Dial-up internet connections are now in the minority in the US, as 51% of connections are now made through broadband links. The progress has been fast – last month it was 49%, and this time last year only 38% of domestic users had broadband.
63 million home users now connect to the internet through broadband using cable modems, ADSL or other variants, contrasted with 61.3 million on dial-up.
The figures come from a new Neilsen//NetRatings charting the growth of broadband against the decline of dial-up internet access. Broadband access has risen 47% year on year against dial-up’s 13% decline.
Marc Ryan, senior director of analysis at Nielsen//NetRatings said “What this is really pointing to is the fact that consumers are taking advantage of broadband, that there are lots of incentives for them to sign up for broadband. The opportunity here for marketers is to present customers with a richer environment to interact with advertising and with brands. In order to truly experience the Internet at its best these days, a broadband connection is almost a must.”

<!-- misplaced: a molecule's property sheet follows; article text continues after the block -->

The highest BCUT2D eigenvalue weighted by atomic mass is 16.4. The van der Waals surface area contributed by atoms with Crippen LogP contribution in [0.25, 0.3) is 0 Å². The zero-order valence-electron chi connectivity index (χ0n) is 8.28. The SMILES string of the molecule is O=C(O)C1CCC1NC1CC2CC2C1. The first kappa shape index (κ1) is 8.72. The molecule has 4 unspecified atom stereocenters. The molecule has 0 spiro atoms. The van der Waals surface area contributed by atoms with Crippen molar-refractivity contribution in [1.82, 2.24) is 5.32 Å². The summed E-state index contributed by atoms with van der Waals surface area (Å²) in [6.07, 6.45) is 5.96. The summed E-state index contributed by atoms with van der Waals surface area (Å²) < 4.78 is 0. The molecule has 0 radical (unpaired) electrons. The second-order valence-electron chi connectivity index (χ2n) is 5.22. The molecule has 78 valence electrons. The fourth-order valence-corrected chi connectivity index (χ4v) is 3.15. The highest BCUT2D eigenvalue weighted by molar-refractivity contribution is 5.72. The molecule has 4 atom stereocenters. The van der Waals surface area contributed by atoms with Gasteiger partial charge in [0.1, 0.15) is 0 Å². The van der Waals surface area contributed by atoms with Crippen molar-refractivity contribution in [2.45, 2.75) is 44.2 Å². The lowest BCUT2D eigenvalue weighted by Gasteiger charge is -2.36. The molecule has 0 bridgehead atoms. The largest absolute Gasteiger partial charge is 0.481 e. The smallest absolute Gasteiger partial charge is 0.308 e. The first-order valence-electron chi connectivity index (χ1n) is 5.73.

New demand is slowing for the time being, though we thing that won’t be for long. The total number of American’ accessing the internet grew only 10% from 113 million in July 2003 to 124 million July 2004, out of a population of 281 million, though a fall in the cost of broadband services coupled with the subsequent increase in rich content may well spur a second growth phase for the internet.